Monday, 25 July 2011

Urban Trawl: Plymouth

When you arrive, it's blocked off by a car park, and shadowed by a clearly once shiny but now greying glass office block; but you find it soon enough. It starts with a series of underpasses. These aren't your common or garden subways, but wide open things, a sort of combination of underpass and grand public square. Pass under them and you're right in the middle of an axis, flanked by large, severe Portland stone buildings. The space is vast, something which subsequent planners have tried to efface via everything from funfairs to gardens to giant TV screens. Stylistically, this boulevard is not quite classical, but not quite modernist either; for that, you must walk all the way to the end, where you'll find two towers – one, the elegant and well-made Civic Centre, now almost derelict, the other, a bland and shoddy Holiday Inn, very much occupied. Then you're at a wide public park looking out over a glorious waterfront, a view of warships, rolling green hills and rocky Cornish cliffs, with a lighthouse, a lido, and an art deco war memorial for company. This is Armada Way, the main street of Plymouth city centre.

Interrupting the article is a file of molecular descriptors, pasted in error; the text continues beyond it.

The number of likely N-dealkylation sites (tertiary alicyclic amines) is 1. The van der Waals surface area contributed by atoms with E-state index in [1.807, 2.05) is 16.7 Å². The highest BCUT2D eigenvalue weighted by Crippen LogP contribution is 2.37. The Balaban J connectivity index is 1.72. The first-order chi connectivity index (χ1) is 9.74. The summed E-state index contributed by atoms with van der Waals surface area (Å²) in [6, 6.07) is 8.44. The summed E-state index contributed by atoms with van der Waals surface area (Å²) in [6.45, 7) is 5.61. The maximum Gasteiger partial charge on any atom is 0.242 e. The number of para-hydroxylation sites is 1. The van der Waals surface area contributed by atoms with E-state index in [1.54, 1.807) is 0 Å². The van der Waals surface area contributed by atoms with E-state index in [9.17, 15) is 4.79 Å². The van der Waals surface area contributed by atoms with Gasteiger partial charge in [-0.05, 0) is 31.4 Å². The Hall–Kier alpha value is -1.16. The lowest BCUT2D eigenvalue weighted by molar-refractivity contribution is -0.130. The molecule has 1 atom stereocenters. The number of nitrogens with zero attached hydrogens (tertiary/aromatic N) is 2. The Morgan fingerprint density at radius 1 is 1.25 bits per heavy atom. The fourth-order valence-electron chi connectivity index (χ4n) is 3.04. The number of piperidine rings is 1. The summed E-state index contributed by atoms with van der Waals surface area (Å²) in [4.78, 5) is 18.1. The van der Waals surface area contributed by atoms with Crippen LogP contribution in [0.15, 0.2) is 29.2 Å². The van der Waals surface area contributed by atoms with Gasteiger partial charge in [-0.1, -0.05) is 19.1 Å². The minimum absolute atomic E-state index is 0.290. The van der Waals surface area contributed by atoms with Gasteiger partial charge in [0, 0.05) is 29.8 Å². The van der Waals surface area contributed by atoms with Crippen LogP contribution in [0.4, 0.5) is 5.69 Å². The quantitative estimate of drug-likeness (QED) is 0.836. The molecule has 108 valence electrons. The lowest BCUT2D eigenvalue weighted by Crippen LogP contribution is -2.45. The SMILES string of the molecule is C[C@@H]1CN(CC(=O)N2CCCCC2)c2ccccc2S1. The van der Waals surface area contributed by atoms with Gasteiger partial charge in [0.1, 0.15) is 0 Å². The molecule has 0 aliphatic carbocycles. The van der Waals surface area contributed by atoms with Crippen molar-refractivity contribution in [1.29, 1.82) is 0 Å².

It's the axial fulcrum of a comprehensive plan, in the British city more damaged than any other by Luftwaffe attacks. Patrick Abercrombie's plan was not especially avant-garde – certainly a lot less so than his plans for London – and nor was the architecture. It's in a style which is as yet un-named, some sort of Attlee—Scando-Stalino-classicism, which anyone familiar with The Moor in Sheffield or Above Bar in Southampton will recognise, though it is superior to both. Architecturally, it lacks the futurity of near-contemporaries such as London's ultramodernist Churchill Gardens or populist Lansbury Estate, or the multilevel replanning of Coventry. Its compatriots are elsewhere – August Perret's Le Havre, or, rather more controversially, post-war East Berlin or Warsaw. A big boulevard, for the tanks to go down (this is a garrison town after all) symmetrical stone buildings, ceremonial plazas. It's not what 1950s critics considered the architecture of democracy. At this distance, however, its insistence on the traditional street seems more contemporary, as does its continental nature - a space seemingly designed for cafes to spill out onto the pavement, which they do. If, for Aldo Rossi, the Stalinallee was 'Europe's last great street', then Armada Way is certainly Britain's last.